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Plea against repeat of 'disastrous' Part L launch

The Government is being urged to avoid the disastrous way it introduced Part L when it reviews the building control system

Paul Timmins, chairman of the Association of Consultant Approved Inspectors (ACAI), welcomed this launch of consultations on the issue, but argued changes to Part L, covering energy efficiency and fuel conservation, had been badly managed.

He said: “The changes to Part L in 2006 and the disastrous way these were foisted onto the construction industry have taught everyone a harsh lesson.

For the full details on 'The Future of Building Control: Consultation Paper' - click here
“Here were highly complex regulations, brought in two years earlier than expected. They were published just three weeks before they were supposed to be implemented, without adequate or even accurate supporting guidance, to an industry which was entirely unprepared and has struggled to comply ever since.

“That’s why we’re calling for a clear route map for how regulations will change from now on.”

Mr Timmins said there should be a clear structure for reviewing regulations: “We should have a fixed four or five year cycle for the review of regulations, which should then be published at least nine months before they must be implemented.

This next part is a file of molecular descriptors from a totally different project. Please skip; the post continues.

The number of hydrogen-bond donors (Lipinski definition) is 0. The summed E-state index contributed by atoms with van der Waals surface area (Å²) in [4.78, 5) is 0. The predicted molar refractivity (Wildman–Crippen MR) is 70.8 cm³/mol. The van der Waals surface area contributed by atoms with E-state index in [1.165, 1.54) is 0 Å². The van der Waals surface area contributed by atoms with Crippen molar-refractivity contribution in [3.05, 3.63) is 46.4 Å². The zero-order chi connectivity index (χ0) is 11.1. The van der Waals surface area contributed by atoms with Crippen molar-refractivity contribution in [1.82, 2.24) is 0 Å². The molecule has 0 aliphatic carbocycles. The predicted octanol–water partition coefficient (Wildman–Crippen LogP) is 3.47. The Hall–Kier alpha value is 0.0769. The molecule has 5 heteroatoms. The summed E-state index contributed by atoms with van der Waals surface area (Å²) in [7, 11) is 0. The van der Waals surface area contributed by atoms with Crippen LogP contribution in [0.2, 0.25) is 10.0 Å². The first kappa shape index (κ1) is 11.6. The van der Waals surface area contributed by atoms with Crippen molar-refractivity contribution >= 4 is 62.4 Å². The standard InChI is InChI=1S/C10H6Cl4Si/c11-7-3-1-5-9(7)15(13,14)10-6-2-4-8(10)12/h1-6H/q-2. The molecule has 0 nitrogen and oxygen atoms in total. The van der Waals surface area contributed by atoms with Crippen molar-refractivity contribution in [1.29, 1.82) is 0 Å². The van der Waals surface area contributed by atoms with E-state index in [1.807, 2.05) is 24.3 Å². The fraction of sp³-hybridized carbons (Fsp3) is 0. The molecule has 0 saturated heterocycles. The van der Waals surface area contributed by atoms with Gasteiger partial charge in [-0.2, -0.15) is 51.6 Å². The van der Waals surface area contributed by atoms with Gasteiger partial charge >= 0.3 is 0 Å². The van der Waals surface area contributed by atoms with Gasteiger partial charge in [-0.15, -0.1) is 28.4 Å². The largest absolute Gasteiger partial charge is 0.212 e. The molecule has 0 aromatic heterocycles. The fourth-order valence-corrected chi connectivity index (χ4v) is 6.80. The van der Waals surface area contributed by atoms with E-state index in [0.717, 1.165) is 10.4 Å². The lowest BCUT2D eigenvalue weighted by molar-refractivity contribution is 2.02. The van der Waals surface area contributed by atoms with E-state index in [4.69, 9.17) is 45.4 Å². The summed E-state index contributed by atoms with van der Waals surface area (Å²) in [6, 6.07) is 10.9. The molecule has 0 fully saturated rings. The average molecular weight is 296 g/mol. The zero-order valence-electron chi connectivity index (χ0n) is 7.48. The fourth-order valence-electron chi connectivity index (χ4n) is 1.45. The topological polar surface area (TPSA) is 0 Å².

“We also want to see the Approved Documents and other guidance written in plain English and split into documents for residential and commercial projects. It’s the only way to make this guidance comprehensible.

“Government should involve us, the regulators, in writing future guidance because we know how the regulations are applied, what works and what doesn’t. We need more effective regulations, not necessarily fewer or more. Better regulation and its pragmatic application is everything that approved inspectors stand for.”

The ACAI represents private sector building control consultancies and inspectors in England and Wales.

Mr Timmins said changes his members would like to see included “proper performance indicators based on quality rather than quantity” and “more transparent monitoring”.
He also proposed a national auditing system that checks up on all building control services, public and private sector.

He said: “That way we can really demonstrate the value of building control to the whole development community.”